Monday, July 13, 2009
Night Games: Playing in Los Angeles After Dark
L.A. is hot. The sun bears down on you like a controlling parent. League games can start as early as 6:00am as players try to escape its glare. At night, untaxed by the heat, our bodies feel twice as fast, twice as strong. Surrounded by the glory of night lights (not only floodlights, but the glow from apartment buildings, street lamps, headlights, and the moon), playing is just that much more fun - you feel like you are escaping something, from somewhere. And we are. The city seems like another city.
About six years ago, I was at a bar on my own and met a bunch of musicians from Minneapolis. It turned out that they were former cross-country runners. They invited me to join them on a night run.
That was my first and only run in the dark. I almost always run alone. Until that night it had never occurred to me to run after the sun had gone down. I run through a quiet neighborhood, and around the edges of a park and a lake. Women have been regularly assaulted on the route I take - but only at night. I'd never thought about it directly - until I ran with those guys at night, I hadn't known it was something I'd want to do.
Los Angeles is a beautiful city at night. My neighborhood can be spooky with its lush gardens that spill over onto the sidewalk, half-falling-down houses tucked behind magnolia and banana trees, mysterious lights of case study homes perched behind evergreens, and the air thick with jasmine and skunk.
That night run remains one of my nicest memories of Los Angeles. I found myself running in a pack thanks to the easy sociability of a city that hosts so many recent arrivals, so many of whom seem to be their way somewhere else. (At its best, L.A. has the cruisey generosity of a metropolitan train station.) It also gave me a unique sense of freedom - sortof like what it feels like in the desert, where the sky is so open that it doesn't seem to matter which way you decide to go. This is a wonderful feeling to access in the middle of a city - as if you could go anywhere, freely. Of course, in a city crisscrossed by neighborhood boundaries that mark the front lines and trenches of an ongoing and intensely racialized class warfare, this sense of freedom of movement is an illusion, but it is a necessary indulgence when it can be had. It's what allows us to imagine other possibilities, other ways of moving in, through, and across this place.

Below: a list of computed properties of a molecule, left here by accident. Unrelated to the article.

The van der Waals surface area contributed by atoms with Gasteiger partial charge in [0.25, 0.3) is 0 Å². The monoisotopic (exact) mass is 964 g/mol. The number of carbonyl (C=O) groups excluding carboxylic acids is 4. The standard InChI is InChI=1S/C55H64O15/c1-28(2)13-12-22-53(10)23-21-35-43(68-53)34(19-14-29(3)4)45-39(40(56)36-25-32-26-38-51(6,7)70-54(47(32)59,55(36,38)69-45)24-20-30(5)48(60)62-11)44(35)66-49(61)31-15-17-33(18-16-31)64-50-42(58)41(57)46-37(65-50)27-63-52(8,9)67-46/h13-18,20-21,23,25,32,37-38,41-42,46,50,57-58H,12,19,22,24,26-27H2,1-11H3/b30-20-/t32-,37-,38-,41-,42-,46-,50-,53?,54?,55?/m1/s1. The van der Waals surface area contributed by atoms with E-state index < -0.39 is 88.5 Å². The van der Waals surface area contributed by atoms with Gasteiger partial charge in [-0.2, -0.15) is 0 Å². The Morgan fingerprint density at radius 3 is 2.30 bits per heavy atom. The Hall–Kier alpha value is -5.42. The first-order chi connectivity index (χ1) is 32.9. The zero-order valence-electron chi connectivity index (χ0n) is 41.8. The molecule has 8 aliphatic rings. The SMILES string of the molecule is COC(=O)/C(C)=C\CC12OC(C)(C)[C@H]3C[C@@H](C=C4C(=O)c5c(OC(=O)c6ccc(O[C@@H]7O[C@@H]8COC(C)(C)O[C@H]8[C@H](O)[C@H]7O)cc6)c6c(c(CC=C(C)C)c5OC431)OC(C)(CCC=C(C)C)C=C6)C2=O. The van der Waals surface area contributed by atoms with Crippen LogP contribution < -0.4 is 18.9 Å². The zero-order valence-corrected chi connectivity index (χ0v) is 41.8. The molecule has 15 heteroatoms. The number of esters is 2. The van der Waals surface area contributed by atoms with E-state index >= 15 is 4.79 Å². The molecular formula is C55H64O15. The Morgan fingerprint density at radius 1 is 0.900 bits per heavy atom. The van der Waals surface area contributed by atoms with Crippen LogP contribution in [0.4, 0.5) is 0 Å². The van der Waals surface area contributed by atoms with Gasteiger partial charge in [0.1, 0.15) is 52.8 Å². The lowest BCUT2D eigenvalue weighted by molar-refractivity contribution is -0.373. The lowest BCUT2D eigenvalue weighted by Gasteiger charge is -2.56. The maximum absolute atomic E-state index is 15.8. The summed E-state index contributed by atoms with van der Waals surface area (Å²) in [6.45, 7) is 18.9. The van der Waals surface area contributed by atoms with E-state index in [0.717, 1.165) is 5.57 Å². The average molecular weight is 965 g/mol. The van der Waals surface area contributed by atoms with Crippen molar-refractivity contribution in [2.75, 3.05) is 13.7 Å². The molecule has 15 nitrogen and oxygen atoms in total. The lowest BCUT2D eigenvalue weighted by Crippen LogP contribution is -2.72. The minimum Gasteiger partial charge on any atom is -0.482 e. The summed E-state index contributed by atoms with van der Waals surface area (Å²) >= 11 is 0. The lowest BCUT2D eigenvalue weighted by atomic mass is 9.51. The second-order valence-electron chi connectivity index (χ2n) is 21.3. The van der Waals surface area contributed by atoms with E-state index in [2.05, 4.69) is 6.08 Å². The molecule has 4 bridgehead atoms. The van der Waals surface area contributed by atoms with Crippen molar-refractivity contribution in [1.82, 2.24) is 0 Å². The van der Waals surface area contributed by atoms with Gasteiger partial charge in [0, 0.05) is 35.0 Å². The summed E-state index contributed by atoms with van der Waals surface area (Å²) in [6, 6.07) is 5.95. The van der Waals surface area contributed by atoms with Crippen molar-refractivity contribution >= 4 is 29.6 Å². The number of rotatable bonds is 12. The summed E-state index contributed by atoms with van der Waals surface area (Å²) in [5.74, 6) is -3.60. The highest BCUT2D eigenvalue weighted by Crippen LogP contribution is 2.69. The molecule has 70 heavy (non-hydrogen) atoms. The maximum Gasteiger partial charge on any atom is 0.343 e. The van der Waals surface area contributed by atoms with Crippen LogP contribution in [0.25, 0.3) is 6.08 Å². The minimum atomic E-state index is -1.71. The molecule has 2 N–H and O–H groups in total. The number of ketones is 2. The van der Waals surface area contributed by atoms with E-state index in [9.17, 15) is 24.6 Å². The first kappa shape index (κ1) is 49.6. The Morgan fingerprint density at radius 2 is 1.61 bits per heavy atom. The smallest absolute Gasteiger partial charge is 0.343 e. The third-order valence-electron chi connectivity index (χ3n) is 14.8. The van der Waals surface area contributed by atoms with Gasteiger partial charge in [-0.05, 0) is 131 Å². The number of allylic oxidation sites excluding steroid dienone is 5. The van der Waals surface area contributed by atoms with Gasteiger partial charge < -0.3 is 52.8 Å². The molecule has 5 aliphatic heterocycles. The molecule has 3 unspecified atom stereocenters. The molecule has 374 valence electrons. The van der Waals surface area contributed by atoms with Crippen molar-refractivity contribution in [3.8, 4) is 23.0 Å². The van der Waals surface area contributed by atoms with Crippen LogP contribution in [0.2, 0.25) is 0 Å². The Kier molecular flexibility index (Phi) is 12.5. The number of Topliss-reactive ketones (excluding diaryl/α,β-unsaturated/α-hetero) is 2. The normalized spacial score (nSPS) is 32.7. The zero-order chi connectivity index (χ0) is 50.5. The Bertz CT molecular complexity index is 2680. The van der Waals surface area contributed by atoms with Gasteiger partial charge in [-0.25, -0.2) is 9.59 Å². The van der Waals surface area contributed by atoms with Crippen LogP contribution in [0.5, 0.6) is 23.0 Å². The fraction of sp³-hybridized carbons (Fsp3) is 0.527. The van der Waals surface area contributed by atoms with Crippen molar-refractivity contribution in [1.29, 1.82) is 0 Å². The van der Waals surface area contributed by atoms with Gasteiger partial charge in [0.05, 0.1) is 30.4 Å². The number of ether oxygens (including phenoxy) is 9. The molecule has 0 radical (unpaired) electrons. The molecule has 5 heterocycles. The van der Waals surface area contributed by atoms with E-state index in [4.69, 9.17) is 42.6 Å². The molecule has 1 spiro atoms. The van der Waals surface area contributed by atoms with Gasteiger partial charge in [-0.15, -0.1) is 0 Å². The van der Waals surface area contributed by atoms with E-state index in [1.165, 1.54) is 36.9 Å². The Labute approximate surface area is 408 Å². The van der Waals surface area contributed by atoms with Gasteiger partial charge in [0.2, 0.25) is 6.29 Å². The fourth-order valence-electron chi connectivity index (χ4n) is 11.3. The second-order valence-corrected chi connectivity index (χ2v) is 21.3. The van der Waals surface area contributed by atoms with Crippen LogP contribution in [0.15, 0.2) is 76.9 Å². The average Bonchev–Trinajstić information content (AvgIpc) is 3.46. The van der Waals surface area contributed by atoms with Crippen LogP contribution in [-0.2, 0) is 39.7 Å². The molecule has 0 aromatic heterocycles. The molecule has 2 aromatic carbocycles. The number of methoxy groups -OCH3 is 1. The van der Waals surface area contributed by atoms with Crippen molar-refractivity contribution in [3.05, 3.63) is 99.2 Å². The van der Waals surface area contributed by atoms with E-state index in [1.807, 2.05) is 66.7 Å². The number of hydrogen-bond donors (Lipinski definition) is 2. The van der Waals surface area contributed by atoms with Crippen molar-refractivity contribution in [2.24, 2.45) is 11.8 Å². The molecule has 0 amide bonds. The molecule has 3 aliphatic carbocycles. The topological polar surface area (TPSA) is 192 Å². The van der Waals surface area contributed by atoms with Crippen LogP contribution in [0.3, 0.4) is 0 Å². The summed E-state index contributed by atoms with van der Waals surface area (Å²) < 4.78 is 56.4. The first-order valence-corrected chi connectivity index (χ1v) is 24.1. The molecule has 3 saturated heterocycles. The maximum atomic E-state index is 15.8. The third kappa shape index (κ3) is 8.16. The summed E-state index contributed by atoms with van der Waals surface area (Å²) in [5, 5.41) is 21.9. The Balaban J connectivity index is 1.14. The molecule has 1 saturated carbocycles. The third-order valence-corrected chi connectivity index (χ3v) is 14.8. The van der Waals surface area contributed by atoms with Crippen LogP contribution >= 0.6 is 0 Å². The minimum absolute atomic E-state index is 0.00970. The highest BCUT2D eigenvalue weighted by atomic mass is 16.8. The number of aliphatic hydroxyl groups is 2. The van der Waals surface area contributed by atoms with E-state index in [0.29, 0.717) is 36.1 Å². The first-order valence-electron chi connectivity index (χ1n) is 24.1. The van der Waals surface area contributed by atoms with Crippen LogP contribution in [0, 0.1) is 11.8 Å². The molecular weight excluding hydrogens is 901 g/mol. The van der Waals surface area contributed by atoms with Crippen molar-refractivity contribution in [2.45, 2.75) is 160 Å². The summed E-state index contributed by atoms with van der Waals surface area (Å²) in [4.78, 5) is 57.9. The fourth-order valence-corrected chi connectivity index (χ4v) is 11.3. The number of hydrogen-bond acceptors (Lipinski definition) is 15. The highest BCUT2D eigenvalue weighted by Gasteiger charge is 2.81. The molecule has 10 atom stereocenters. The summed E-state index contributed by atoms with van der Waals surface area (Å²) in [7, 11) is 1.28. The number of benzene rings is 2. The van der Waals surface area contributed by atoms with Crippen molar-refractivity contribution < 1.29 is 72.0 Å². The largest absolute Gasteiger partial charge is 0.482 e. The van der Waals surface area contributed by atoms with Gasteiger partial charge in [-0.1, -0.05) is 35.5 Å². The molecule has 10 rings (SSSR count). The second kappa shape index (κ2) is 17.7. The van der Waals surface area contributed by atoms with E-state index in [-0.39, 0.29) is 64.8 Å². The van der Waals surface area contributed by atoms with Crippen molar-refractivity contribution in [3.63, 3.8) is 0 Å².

The pleasures of that night-run pale in comparison with those of playing soccer in Lafayette Park or Vista Hermosa after the sun goes down and the flood lights come up. Fulfilling the promise of its name, from Vista Hermosa you can practically kiss the downtown skyline. Lafayette Park used to leave its lights on all night long - I played for months in games that started around 10:00pm and could go on until 1:00am, or later.
Those midnight games at Lafayette are over: somebody in one of the apartment buildings behind the park complained about the noise, and, incredibly, that was that - the voice of one "stakeholder" shouts down a whole community. Elsewhere in the city, though, people have kept the lights on.
Angelinos have found that night games are an effective way to combat violent crime. This is the basic insight behind Mayor Villaraigosa's "Summer Night Lights" program. This year, 16 parks that had been places to avoid - to skirt and fear (even in daylight) - have become sites of nighttime pleasure.
These night games show that Los Angeles - endlessly miscast in the movies as either an eternal gangland battleground or a space of cozy suburban privacy - has the capacity to be a different sort of place, and to create a different sort of public.